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Phi Beta Kappa Inductees look at the book containing the names of Knox College members for the last 100 years.

Phi Beta Kappa


Helen Hoyt

Chair & Associate Professor of Chemistry

2 East South Street

Galesburg, IL 61401-4999



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What do a president's chief of staff, the co-creator of the foundational language of computing, a Pulitzer Prize-winning journalist, and the director of the International Women's Human Rights Clinic have in common?

They're all Knox alumni. And they're all members of Phi Beta Kappa.

Phi Beta Kappa is the nation's most prestigious academic honor society. Knox's chapter is the fourth oldest in Illinois and the first at an exclusively undergraduate, four-year liberal arts college in the state.

Out of more than 3,000 colleges and universities in the U.S., fewer than 300 have chapters.

Knox's first Phi Beta Kappa induction was in 1917. As part of the ceremony, the newly inducted members signed a small, leather-bound book. At the 2016 ceremony of 38 new members (35 seniors and three juniors), the signatures of 2,028 Knox College Phi Beta Kappa members filled the book.

Knox will mark the beginning of the second century of Phi Beta Kappa at Knox in 2017 with a new book of signatures honoring members.

View the most recent class and faculty and staff members of Phi Beta Kappa.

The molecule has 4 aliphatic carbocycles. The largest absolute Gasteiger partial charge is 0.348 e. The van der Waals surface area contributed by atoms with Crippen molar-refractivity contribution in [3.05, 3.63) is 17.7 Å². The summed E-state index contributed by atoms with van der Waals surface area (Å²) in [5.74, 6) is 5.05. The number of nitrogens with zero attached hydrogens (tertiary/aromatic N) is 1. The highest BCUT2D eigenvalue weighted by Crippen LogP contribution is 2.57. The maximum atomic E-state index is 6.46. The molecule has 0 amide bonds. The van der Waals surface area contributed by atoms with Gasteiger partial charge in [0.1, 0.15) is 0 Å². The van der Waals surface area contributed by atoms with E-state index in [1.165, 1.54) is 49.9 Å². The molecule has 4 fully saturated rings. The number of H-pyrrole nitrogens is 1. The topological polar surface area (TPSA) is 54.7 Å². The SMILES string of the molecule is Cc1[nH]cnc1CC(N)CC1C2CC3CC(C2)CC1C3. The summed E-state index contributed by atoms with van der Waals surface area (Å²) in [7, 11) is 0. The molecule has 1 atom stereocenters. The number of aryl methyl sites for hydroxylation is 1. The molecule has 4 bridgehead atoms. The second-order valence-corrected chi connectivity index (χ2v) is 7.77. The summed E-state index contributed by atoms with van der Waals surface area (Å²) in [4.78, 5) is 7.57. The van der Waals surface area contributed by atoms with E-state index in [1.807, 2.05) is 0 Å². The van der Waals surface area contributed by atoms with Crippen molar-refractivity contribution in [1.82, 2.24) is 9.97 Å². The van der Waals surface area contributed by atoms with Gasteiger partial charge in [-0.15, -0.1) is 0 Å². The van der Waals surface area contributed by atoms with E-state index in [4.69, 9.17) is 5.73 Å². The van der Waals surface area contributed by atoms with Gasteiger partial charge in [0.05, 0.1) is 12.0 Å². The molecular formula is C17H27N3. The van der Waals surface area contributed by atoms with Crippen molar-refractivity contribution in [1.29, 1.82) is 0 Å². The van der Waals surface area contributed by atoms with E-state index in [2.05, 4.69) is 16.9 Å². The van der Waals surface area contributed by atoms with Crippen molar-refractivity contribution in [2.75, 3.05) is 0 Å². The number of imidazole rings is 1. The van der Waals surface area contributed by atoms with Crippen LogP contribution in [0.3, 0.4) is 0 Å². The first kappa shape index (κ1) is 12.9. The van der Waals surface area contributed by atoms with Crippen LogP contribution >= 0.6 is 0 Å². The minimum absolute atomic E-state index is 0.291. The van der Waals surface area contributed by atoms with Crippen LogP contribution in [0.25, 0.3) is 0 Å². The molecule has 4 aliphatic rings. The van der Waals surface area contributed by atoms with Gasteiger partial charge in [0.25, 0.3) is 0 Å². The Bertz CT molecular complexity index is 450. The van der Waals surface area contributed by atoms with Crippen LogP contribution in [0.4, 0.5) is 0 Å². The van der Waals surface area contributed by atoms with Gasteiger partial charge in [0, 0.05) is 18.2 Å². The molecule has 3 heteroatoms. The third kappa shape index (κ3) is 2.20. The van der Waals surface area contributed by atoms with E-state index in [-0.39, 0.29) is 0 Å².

As a member of Phi Beta Kappa, experts in a variety of fields have visited campus to share their knowledge through the Phi Beta Kappa Visiting Scholars Program. Recent Phi Beta Kappa scholars include:

  • Dr. Marsha Lester, Distinguished Professor in the Department of Chemistry at the University of Pennsylvania School of Arts and Sciences, presented "Climate Change: Chemistry, International Assessment, and Policy" in 2016.
  • Dr. Timothy Rowe, J. Nalle Gregory Regents Professor of Geology at the University of Texas, presented "What Happened to the Dinosaurs?" in 2015.
  • John A. Agnew, professor and geography scholar at the University of California, Los Angeles, presented "How Immigration Rules Relate to Different Conceptions of Nationality Around the World" in 2013.
  • Doug McAdam, professor of sociology at Stanford University, presented "Burning Down the House: Explaining Geographical Variation in Arson Attacks on Black Churches, 1996-2001," in 2010. 

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Printed on Wednesday, October 27, 2021